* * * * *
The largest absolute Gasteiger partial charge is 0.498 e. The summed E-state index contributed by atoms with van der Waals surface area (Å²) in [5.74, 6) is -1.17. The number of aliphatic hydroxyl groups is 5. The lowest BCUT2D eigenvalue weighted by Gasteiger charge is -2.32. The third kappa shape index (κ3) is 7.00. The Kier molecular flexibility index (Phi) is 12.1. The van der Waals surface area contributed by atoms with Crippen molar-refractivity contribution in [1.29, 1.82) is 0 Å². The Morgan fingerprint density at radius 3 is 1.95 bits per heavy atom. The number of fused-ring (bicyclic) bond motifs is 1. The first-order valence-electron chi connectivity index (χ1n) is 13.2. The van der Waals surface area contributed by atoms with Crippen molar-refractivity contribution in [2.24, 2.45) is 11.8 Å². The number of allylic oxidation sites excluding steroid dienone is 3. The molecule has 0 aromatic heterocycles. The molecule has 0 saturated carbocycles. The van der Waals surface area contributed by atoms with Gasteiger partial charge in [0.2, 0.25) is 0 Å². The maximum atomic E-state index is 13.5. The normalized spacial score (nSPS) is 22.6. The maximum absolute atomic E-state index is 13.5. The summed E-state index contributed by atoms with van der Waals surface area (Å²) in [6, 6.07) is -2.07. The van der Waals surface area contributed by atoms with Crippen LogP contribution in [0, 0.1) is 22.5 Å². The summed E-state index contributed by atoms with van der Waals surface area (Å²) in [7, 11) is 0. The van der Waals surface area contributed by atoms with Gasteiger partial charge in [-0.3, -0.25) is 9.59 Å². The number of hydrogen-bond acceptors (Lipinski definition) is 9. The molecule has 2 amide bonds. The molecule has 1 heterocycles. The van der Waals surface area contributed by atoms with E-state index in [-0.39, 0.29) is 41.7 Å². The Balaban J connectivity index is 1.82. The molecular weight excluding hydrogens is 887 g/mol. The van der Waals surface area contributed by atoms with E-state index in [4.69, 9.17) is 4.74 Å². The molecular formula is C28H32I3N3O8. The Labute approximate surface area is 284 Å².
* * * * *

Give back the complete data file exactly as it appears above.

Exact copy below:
The largest absolute Gasteiger partial charge is 0.498 e. The summed E-state index contributed by atoms with van der Waals surface area (Å²) in [5.74, 6) is -1.17. The number of aliphatic hydroxyl groups is 5. The lowest BCUT2D eigenvalue weighted by Gasteiger charge is -2.32. The third kappa shape index (κ3) is 7.00. The Kier molecular flexibility index (Phi) is 12.1. The van der Waals surface area contributed by atoms with Crippen molar-refractivity contribution in [1.29, 1.82) is 0 Å². The Morgan fingerprint density at radius 3 is 1.95 bits per heavy atom. The number of fused-ring (bicyclic) bond motifs is 1. The first-order valence-electron chi connectivity index (χ1n) is 13.2. The van der Waals surface area contributed by atoms with Crippen molar-refractivity contribution in [2.24, 2.45) is 11.8 Å². The number of allylic oxidation sites excluding steroid dienone is 3. The molecule has 0 aromatic heterocycles. The molecule has 0 saturated carbocycles. The van der Waals surface area contributed by atoms with Gasteiger partial charge in [0.2, 0.25) is 0 Å². The maximum atomic E-state index is 13.5. The normalized spacial score (nSPS) is 22.6. The maximum absolute atomic E-state index is 13.5. The summed E-state index contributed by atoms with van der Waals surface area (Å²) in [6, 6.07) is -2.07. The van der Waals surface area contributed by atoms with Crippen LogP contribution in [0, 0.1) is 22.5 Å². The summed E-state index contributed by atoms with van der Waals surface area (Å²) in [7, 11) is 0. The van der Waals surface area contributed by atoms with Gasteiger partial charge in [-0.3, -0.25) is 9.59 Å². The number of hydrogen-bond acceptors (Lipinski definition) is 9. The molecule has 2 amide bonds. The molecule has 1 heterocycles. The van der Waals surface area contributed by atoms with E-state index in [-0.39, 0.29) is 41.7 Å². The Balaban J connectivity index is 1.82. The molecular weight excluding hydrogens is 887 g/mol. The van der Waals surface area contributed by atoms with E-state index in [4.69, 9.17) is 4.74 Å². The molecular formula is C28H32I3N3O8. The Labute approximate surface area is 284 Å².